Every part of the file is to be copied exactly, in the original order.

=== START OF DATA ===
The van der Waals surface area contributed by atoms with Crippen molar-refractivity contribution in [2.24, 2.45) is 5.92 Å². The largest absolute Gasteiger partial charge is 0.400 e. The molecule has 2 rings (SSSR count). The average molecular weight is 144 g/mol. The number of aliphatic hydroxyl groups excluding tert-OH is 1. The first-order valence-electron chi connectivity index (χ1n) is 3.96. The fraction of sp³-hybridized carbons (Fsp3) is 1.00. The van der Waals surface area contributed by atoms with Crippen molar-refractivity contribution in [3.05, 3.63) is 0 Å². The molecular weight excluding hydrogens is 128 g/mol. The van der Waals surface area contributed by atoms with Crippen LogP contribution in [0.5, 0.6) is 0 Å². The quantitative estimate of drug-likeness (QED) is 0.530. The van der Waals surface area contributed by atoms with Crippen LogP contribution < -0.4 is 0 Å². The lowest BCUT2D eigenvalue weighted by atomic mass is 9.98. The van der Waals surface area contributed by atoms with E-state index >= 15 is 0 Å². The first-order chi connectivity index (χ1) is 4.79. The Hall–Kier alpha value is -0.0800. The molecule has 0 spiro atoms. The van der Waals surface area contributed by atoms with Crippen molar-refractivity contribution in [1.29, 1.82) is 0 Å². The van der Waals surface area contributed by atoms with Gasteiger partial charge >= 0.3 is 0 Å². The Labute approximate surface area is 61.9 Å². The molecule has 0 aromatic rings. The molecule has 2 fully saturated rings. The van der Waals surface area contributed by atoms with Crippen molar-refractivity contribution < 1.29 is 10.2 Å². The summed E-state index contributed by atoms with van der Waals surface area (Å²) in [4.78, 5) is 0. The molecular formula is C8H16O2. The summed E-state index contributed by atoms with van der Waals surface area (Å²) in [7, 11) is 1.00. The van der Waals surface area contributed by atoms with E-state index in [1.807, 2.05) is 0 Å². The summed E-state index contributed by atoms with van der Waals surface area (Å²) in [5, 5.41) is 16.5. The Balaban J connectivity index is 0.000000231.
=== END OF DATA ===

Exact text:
The van der Waals surface area contributed by atoms with Crippen molar-refractivity contribution in [2.24, 2.45) is 5.92 Å². The largest absolute Gasteiger partial charge is 0.400 e. The molecule has 2 rings (SSSR count). The average molecular weight is 144 g/mol. The number of aliphatic hydroxyl groups excluding tert-OH is 1. The first-order valence-electron chi connectivity index (χ1n) is 3.96. The fraction of sp³-hybridized carbons (Fsp3) is 1.00. The van der Waals surface area contributed by atoms with Crippen molar-refractivity contribution in [3.05, 3.63) is 0 Å². The molecular weight excluding hydrogens is 128 g/mol. The van der Waals surface area contributed by atoms with Crippen LogP contribution in [0.5, 0.6) is 0 Å². The quantitative estimate of drug-likeness (QED) is 0.530. The van der Waals surface area contributed by atoms with Crippen LogP contribution < -0.4 is 0 Å². The lowest BCUT2D eigenvalue weighted by atomic mass is 9.98. The van der Waals surface area contributed by atoms with E-state index >= 15 is 0 Å². The first-order chi connectivity index (χ1) is 4.79. The Hall–Kier alpha value is -0.0800. The molecule has 0 spiro atoms. The van der Waals surface area contributed by atoms with Crippen molar-refractivity contribution in [1.29, 1.82) is 0 Å². The van der Waals surface area contributed by atoms with Gasteiger partial charge >= 0.3 is 0 Å². The Labute approximate surface area is 61.9 Å². The molecule has 0 aromatic rings. The molecule has 2 fully saturated rings. The van der Waals surface area contributed by atoms with Crippen molar-refractivity contribution < 1.29 is 10.2 Å². The summed E-state index contributed by atoms with van der Waals surface area (Å²) in [4.78, 5) is 0. The molecular formula is C8H16O2. The summed E-state index contributed by atoms with van der Waals surface area (Å²) in [7, 11) is 1.00. The van der Waals surface area contributed by atoms with E-state index in [1.807, 2.05) is 0 Å². The summed E-state index contributed by atoms with van der Waals surface area (Å²) in [5, 5.41) is 16.5. The Balaban J connectivity index is 0.000000231.